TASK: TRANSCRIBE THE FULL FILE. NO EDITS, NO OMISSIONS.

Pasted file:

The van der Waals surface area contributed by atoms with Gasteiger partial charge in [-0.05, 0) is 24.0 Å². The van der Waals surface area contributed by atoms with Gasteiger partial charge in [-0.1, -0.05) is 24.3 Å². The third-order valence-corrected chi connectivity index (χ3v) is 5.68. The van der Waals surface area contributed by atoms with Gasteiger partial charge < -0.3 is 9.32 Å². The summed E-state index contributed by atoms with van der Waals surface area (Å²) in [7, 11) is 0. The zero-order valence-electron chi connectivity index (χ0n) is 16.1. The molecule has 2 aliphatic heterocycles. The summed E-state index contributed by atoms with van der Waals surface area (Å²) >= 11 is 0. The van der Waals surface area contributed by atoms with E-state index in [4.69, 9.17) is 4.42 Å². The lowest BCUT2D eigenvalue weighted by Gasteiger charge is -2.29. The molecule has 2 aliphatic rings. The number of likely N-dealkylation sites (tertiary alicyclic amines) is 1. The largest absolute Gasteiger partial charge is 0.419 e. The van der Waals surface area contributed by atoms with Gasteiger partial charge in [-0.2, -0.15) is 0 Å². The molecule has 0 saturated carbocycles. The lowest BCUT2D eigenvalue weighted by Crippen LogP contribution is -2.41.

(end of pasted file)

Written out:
The van der Waals surface area contributed by atoms with Gasteiger partial charge in [-0.05, 0) is 24.0 Å². The van der Waals surface area contributed by atoms with Gasteiger partial charge in [-0.1, -0.05) is 24.3 Å². The third-order valence-corrected chi connectivity index (χ3v) is 5.68. The van der Waals surface area contributed by atoms with Gasteiger partial charge < -0.3 is 9.32 Å². The summed E-state index contributed by atoms with van der Waals surface area (Å²) in [7, 11) is 0. The zero-order valence-electron chi connectivity index (χ0n) is 16.1. The molecule has 2 aliphatic heterocycles. The summed E-state index contributed by atoms with van der Waals surface area (Å²) >= 11 is 0. The van der Waals surface area contributed by atoms with E-state index in [4.69, 9.17) is 4.42 Å². The lowest BCUT2D eigenvalue weighted by Gasteiger charge is -2.29. The molecule has 2 aliphatic rings. The number of likely N-dealkylation sites (tertiary alicyclic amines) is 1. The largest absolute Gasteiger partial charge is 0.419 e. The van der Waals surface area contributed by atoms with Gasteiger partial charge in [-0.2, -0.15) is 0 Å². The molecule has 0 saturated carbocycles. The lowest BCUT2D eigenvalue weighted by Crippen LogP contribution is -2.41.